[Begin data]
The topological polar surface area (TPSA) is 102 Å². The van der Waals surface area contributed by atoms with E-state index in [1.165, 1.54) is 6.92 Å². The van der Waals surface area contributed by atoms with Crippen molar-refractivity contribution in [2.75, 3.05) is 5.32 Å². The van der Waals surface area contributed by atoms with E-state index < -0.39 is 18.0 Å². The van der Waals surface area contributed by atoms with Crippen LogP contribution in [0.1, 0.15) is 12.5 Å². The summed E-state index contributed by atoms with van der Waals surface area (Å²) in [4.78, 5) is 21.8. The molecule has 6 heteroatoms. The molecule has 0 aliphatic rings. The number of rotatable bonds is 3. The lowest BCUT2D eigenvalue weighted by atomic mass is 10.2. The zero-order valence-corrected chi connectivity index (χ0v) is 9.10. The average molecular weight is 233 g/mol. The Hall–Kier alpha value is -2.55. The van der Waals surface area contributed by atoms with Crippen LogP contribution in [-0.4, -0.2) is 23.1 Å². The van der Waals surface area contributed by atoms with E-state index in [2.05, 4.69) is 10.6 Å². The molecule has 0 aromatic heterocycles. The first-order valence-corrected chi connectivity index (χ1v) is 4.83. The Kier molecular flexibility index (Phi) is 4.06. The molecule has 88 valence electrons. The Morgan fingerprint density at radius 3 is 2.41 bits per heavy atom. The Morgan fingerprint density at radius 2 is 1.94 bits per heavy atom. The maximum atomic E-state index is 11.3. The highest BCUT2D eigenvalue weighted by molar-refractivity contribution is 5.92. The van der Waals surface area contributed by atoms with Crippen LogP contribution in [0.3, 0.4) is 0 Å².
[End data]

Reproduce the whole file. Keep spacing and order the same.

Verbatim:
The topological polar surface area (TPSA) is 102 Å². The van der Waals surface area contributed by atoms with E-state index in [1.165, 1.54) is 6.92 Å². The van der Waals surface area contributed by atoms with Crippen molar-refractivity contribution in [2.75, 3.05) is 5.32 Å². The van der Waals surface area contributed by atoms with E-state index < -0.39 is 18.0 Å². The van der Waals surface area contributed by atoms with Crippen LogP contribution in [0.1, 0.15) is 12.5 Å². The summed E-state index contributed by atoms with van der Waals surface area (Å²) in [4.78, 5) is 21.8. The molecule has 6 heteroatoms. The molecule has 0 aliphatic rings. The number of rotatable bonds is 3. The lowest BCUT2D eigenvalue weighted by atomic mass is 10.2. The zero-order valence-corrected chi connectivity index (χ0v) is 9.10. The average molecular weight is 233 g/mol. The Hall–Kier alpha value is -2.55. The van der Waals surface area contributed by atoms with Crippen LogP contribution in [-0.4, -0.2) is 23.1 Å². The van der Waals surface area contributed by atoms with E-state index in [2.05, 4.69) is 10.6 Å². The molecule has 0 aromatic heterocycles. The first-order valence-corrected chi connectivity index (χ1v) is 4.83. The Kier molecular flexibility index (Phi) is 4.06. The molecule has 88 valence electrons. The Morgan fingerprint density at radius 3 is 2.41 bits per heavy atom. The Morgan fingerprint density at radius 2 is 1.94 bits per heavy atom. The maximum atomic E-state index is 11.3. The highest BCUT2D eigenvalue weighted by molar-refractivity contribution is 5.92. The van der Waals surface area contributed by atoms with Crippen LogP contribution in [0.3, 0.4) is 0 Å².